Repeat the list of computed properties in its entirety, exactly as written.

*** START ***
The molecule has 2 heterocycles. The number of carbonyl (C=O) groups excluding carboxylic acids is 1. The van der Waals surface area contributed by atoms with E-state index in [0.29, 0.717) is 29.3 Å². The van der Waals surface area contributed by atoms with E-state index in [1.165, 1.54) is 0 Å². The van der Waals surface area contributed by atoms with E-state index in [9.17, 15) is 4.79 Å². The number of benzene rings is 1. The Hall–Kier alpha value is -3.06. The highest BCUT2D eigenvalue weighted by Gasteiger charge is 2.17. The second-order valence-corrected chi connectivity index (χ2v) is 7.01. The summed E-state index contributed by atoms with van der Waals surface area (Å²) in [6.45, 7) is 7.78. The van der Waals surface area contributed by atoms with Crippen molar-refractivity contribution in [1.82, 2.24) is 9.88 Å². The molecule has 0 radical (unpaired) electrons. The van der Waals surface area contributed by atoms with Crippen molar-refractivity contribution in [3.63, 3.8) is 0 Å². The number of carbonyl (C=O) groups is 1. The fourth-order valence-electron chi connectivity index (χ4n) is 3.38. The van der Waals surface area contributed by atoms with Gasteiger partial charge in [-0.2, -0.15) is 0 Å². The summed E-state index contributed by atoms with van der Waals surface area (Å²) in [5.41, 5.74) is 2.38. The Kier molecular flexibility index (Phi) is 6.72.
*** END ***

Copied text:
The molecule has 2 heterocycles. The number of carbonyl (C=O) groups excluding carboxylic acids is 1. The van der Waals surface area contributed by atoms with E-state index in [0.29, 0.717) is 29.3 Å². The van der Waals surface area contributed by atoms with E-state index in [1.165, 1.54) is 0 Å². The van der Waals surface area contributed by atoms with E-state index in [9.17, 15) is 4.79 Å². The number of benzene rings is 1. The Hall–Kier alpha value is -3.06. The highest BCUT2D eigenvalue weighted by Gasteiger charge is 2.17. The second-order valence-corrected chi connectivity index (χ2v) is 7.01. The summed E-state index contributed by atoms with van der Waals surface area (Å²) in [6.45, 7) is 7.78. The van der Waals surface area contributed by atoms with Crippen molar-refractivity contribution in [1.82, 2.24) is 9.88 Å². The molecule has 0 radical (unpaired) electrons. The van der Waals surface area contributed by atoms with Crippen molar-refractivity contribution in [3.63, 3.8) is 0 Å². The number of carbonyl (C=O) groups is 1. The fourth-order valence-electron chi connectivity index (χ4n) is 3.38. The van der Waals surface area contributed by atoms with Gasteiger partial charge in [-0.2, -0.15) is 0 Å². The summed E-state index contributed by atoms with van der Waals surface area (Å²) in [5.41, 5.74) is 2.38. The Kier molecular flexibility index (Phi) is 6.72.